What is Share Block Ownership

What is Share Block Ownership?

In many ways, share block ownership is similar to sectional title ownership. The key difference is that in a share block scheme, you own shares in a company that owns the land and building; you do not own an individual unit. You have a “use and occupation" agreement with the company entitling you, as a shareholder, to the use of a particular part of the company’s property, and you are issued with a share certificate instead of a title deed.

Share block property sale and ownership is governed by the Share Blocks Control Act. Share block companies must be registered with the Registrar of Companies. By law, a seller may not sell shares in a share block scheme unless the company has the words “share block" or “aandeleblok" as part of its name.

When you buy shares in the share block company, you are entitled to occupy a specified portion of the building owned by the company and to vote at its general meetings. You will be allocated voting rights in proportion to the number of shares you hold.

When a shareholder sells his shares, it is a normal sale transaction between two parties, except that you are dealing with the sale of shares and not the sale of immovable property. The money does not go to the company but to the person you are buying the shares from.

If you are buying shares in an older, well-established share block scheme such as Village of Golden Harvest 2, you are required to pay the full price for your shares in the scheme before you are allowed to take occupation.

Levy and trust fund

As in a sectional title property, in a share block scheme you have to pay a monthly levy for administration and maintenance costs.

The levy covers costs such as the rates, the payment of staff, insurance premiums, the costs of a managing agent, and common water and electricity (if you do not have separate meters).

The amount you pay is in proportion to the number of shares you own. For example, if you own 10 000 shares and Tom owns 20 000 shares, he might have the use of a two-bedroom flat compared to your one-bedroom flat. Tom would also have greater voting rights than you, and he would pay a levy that may be twice the amount of yours.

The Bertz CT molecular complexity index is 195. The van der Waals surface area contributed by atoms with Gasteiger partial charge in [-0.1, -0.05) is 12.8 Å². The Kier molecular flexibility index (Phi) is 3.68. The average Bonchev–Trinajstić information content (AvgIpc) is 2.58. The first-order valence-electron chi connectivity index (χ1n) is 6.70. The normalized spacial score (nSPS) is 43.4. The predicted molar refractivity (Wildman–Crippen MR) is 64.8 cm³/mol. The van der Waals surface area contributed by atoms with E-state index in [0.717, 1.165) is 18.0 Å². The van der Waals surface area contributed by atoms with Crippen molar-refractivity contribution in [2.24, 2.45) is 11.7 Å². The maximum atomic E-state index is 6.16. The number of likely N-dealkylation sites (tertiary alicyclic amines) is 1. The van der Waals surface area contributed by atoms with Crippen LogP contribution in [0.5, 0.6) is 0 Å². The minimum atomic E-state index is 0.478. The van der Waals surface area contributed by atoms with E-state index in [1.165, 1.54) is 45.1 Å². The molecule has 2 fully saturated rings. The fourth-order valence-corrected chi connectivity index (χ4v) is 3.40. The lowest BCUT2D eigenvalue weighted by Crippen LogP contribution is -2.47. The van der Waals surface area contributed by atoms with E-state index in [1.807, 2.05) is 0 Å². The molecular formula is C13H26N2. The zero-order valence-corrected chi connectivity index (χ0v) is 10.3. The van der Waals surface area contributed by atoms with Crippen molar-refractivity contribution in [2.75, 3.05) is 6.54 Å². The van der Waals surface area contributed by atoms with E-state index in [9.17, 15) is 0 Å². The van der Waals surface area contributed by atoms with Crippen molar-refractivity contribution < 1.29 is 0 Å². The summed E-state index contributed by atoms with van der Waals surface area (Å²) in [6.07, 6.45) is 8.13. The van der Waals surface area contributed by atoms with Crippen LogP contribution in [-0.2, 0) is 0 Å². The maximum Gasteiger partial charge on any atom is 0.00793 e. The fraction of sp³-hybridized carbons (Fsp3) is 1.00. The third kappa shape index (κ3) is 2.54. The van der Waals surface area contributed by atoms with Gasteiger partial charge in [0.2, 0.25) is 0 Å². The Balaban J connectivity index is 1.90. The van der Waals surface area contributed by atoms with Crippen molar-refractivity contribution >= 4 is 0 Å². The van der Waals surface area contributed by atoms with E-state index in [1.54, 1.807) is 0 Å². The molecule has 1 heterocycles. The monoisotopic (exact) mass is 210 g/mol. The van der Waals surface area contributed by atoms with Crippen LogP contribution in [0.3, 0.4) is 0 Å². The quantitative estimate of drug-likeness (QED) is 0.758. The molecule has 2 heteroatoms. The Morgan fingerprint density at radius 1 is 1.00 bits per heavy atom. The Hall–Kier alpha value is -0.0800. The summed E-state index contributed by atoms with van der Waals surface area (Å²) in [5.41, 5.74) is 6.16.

According to the Share Blocks Control Act, the share block company must have a trust account, and money in this account must be kept separately from all other funds. The trust account must be used only to pay the company’s loan obligations. The share block company, like other companies, must produce regular, audited financial statements.

As a shareholder you have the right to elect directors for the share block company at the company’s annual general meetings. You are also eligible to become a director of the company. The directors meet throughout the year to discuss how the property is being managed.


Your obligations as a shareholder in a share block scheme are to:

• Pay the monthly levy;
• Keep your exclusive part of the building in a neat and tidy condition;
• Allow the company reasonable access to inspect your section of the building when necessary;
• Be responsible and financially liable for any repairs to the interior of your unit, such as fixing a burst geyser in your flat; and
• Take out household contents insurance. The share block company will not accept responsibility for damage arising from an accident or an injury occurring within your unit but should have a public liability policy covering it against mishaps occurring on the common property.


According to the Share Blocks Control Act, when you buy into a share block scheme, your sales documentation should contain at least the following information:

• Details of the directors, auditor and management of the share block company;
• Details about insurance of the property;
• The latest annual financial statements of the company;
• The memorandum and articles of association of the company, which tell you what your obligations and rights are in that particular scheme;
• The use agreement;
• The management regulations of the scheme;
• Confirmation on whether a sectional title register has been opened or whether one is anticipated.

Didn’t find your answer? Submit your question